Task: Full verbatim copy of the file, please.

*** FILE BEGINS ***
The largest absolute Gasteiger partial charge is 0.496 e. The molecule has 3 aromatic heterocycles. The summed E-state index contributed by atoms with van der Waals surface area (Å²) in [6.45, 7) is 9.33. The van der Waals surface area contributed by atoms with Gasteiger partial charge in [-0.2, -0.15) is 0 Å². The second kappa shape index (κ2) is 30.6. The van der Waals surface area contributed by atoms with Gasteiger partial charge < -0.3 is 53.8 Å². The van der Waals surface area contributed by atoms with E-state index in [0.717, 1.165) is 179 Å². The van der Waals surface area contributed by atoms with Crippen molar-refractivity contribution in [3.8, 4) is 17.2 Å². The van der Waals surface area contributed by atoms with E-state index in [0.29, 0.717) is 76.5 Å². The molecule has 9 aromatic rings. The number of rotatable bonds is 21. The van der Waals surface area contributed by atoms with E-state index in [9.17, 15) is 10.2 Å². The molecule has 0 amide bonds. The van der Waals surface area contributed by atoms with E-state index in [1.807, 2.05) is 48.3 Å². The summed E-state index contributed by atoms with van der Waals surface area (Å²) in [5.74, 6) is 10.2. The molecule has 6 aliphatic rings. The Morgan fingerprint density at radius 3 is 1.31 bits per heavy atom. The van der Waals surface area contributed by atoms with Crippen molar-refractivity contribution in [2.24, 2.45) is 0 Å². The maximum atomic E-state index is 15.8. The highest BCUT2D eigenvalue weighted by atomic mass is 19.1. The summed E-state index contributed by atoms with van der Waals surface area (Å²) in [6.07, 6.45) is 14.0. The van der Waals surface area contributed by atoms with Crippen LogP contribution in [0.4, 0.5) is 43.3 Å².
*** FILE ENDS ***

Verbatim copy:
The largest absolute Gasteiger partial charge is 0.496 e. The molecule has 3 aromatic heterocycles. The summed E-state index contributed by atoms with van der Waals surface area (Å²) in [6.45, 7) is 9.33. The van der Waals surface area contributed by atoms with Gasteiger partial charge in [-0.2, -0.15) is 0 Å². The second kappa shape index (κ2) is 30.6. The van der Waals surface area contributed by atoms with Gasteiger partial charge < -0.3 is 53.8 Å². The van der Waals surface area contributed by atoms with E-state index in [0.717, 1.165) is 179 Å². The van der Waals surface area contributed by atoms with Crippen molar-refractivity contribution in [3.8, 4) is 17.2 Å². The van der Waals surface area contributed by atoms with E-state index in [0.29, 0.717) is 76.5 Å². The molecule has 9 aromatic rings. The number of rotatable bonds is 21. The van der Waals surface area contributed by atoms with E-state index in [9.17, 15) is 10.2 Å². The molecule has 0 amide bonds. The van der Waals surface area contributed by atoms with E-state index in [1.807, 2.05) is 48.3 Å². The summed E-state index contributed by atoms with van der Waals surface area (Å²) in [5.74, 6) is 10.2. The molecule has 6 aliphatic rings. The Morgan fingerprint density at radius 3 is 1.31 bits per heavy atom. The van der Waals surface area contributed by atoms with Crippen molar-refractivity contribution in [2.24, 2.45) is 0 Å². The maximum atomic E-state index is 15.8. The highest BCUT2D eigenvalue weighted by atomic mass is 19.1. The summed E-state index contributed by atoms with van der Waals surface area (Å²) in [6.07, 6.45) is 14.0. The van der Waals surface area contributed by atoms with Crippen LogP contribution in [0.4, 0.5) is 43.3 Å².